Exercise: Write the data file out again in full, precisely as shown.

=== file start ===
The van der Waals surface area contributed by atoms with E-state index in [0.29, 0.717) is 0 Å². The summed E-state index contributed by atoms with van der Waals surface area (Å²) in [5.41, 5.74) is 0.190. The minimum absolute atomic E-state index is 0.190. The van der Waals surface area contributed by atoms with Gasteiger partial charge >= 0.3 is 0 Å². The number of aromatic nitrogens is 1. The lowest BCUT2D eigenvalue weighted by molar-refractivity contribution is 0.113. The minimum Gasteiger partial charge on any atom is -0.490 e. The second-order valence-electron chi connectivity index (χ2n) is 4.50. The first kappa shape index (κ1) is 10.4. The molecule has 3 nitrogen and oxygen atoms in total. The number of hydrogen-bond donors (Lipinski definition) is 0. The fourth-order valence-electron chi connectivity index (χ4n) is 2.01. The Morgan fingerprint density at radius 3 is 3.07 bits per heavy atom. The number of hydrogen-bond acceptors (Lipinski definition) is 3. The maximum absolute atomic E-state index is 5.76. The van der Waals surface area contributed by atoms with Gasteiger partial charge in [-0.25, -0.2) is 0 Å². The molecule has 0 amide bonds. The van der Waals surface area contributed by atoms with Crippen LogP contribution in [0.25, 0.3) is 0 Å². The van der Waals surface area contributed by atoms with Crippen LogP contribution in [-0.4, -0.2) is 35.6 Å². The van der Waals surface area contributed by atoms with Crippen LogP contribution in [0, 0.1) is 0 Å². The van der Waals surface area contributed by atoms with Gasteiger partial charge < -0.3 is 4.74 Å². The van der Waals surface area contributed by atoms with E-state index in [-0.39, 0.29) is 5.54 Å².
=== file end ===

The van der Waals surface area contributed by atoms with E-state index in [0.29, 0.717) is 0 Å². The summed E-state index contributed by atoms with van der Waals surface area (Å²) in [5.41, 5.74) is 0.190. The minimum absolute atomic E-state index is 0.190. The van der Waals surface area contributed by atoms with Gasteiger partial charge >= 0.3 is 0 Å². The number of aromatic nitrogens is 1. The lowest BCUT2D eigenvalue weighted by molar-refractivity contribution is 0.113. The minimum Gasteiger partial charge on any atom is -0.490 e. The second-order valence-electron chi connectivity index (χ2n) is 4.50. The first kappa shape index (κ1) is 10.4. The molecule has 3 nitrogen and oxygen atoms in total. The number of hydrogen-bond donors (Lipinski definition) is 0. The fourth-order valence-electron chi connectivity index (χ4n) is 2.01. The Morgan fingerprint density at radius 3 is 3.07 bits per heavy atom. The number of hydrogen-bond acceptors (Lipinski definition) is 3. The maximum absolute atomic E-state index is 5.76. The van der Waals surface area contributed by atoms with Gasteiger partial charge in [-0.25, -0.2) is 0 Å². The molecule has 0 amide bonds. The van der Waals surface area contributed by atoms with Crippen LogP contribution in [0.25, 0.3) is 0 Å². The van der Waals surface area contributed by atoms with Crippen LogP contribution in [-0.4, -0.2) is 35.6 Å². The van der Waals surface area contributed by atoms with Crippen LogP contribution in [0, 0.1) is 0 Å². The van der Waals surface area contributed by atoms with Gasteiger partial charge < -0.3 is 4.74 Å². The van der Waals surface area contributed by atoms with E-state index in [-0.39, 0.29) is 5.54 Å².